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This Is How The Doctor Strange Sequel's Delay Affected Spider-Man: No Way Home

Contains spoilers for "Spider-Man: No Way Home"

It's no secret that the many delays brought on by the COVID-19 pandemic have wreaked havoc on the scheduling of Marvel Cinematic Universe's Phase 4. Since the phase just happens to be an incredibly ambitious effort that finally brings the multiverse in the MCU over the course of various works, one can only wonder how many grey hairs the situation has caused for the people who supervise the overarching narrative. 

The MCU project that'll presumably do some extremely heavy lifting to explain and expand the concept of the multiverse is the appropriately titled "Doctor Strange and the Multiverse of Madness." Unfortunately, it's also one of the Marvel movies that have suffered the most from the situation. The upcoming "Doctor Strange" sequel has gone through numerous delays and reshoots, and Disney has pushed its release date more than once. As such, the movie, which was originally supposed to hit theaters on May 7, 2021, will now premiere on May 6, 2022. Now, it has transpired that the delay had a pretty drastic effect on "Spider-Man: No Way Home," as well. 

Writers of Spider-Man: No Way Home had to rethink Doctor Strange's motive to oppose Spider-Man

The MCU has cracked the concept of time travel and is rapidly doing the same to alternate universes, but in the real world, things have to follow a chronological order that won't confuse the fans ... or worse, spoil an upcoming movie.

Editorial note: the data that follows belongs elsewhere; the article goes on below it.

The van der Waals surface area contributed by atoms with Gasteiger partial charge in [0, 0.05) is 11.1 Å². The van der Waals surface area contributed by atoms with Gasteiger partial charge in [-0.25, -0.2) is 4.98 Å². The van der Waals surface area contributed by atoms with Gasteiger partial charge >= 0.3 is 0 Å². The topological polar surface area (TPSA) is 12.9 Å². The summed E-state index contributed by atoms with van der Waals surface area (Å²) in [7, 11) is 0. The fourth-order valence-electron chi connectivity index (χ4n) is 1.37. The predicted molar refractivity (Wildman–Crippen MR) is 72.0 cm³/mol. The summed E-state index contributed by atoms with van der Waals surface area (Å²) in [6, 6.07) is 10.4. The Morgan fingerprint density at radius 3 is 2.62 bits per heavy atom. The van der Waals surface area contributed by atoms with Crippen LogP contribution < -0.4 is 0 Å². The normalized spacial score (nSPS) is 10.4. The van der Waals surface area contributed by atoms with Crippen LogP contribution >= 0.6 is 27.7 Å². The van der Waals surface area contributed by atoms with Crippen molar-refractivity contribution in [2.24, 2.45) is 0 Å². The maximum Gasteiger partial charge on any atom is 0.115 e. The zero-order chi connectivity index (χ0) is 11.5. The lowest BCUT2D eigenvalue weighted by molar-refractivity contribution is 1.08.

In an interview with Variety, "Spider-Man: No Way Home" writers Chris McKenna and Erik Sommers detailed their efforts to bring together the movie's ambitious story, while the landscape of Phase 4 shifted around them like Doctor Strange's (Benedict Cumberbatch) Mirror Dimension. 

"We were actually working off of things that were happening in 'Doctor Strange 2,' and trying to incorporate them into our script," McKenna said, and noted that the original script's Strange knew all too well that the multiverse is not to be messed with — which is why he was so opposed Peter Parker's (Tom Holland) attempts to give the alternate-universe villains a new lease in life. 

"When we started writing, [Strange] knows firsthand the dangers of screwing with these things," McKenna explained. "Then we changed it so he was a person who doesn't know that much about the multiverse. But that makes it even more frightening, to start fooling around with these things, because it's the fear of the unknown. Either way, he was the voice of reason going, 'You don't mess with the fate of an individual' — and Peter Parker being naive enough to go, 'Why not? Why can't we save these people?'"

Judging by the overwhelmingly positive reviews of "Spider-Man: No Way Home," this change didn't hurt the movie at all ... though now, you can't help but wonder what in "Doctor Strange 2" would have made the sorcerer so fearful of the multiverse.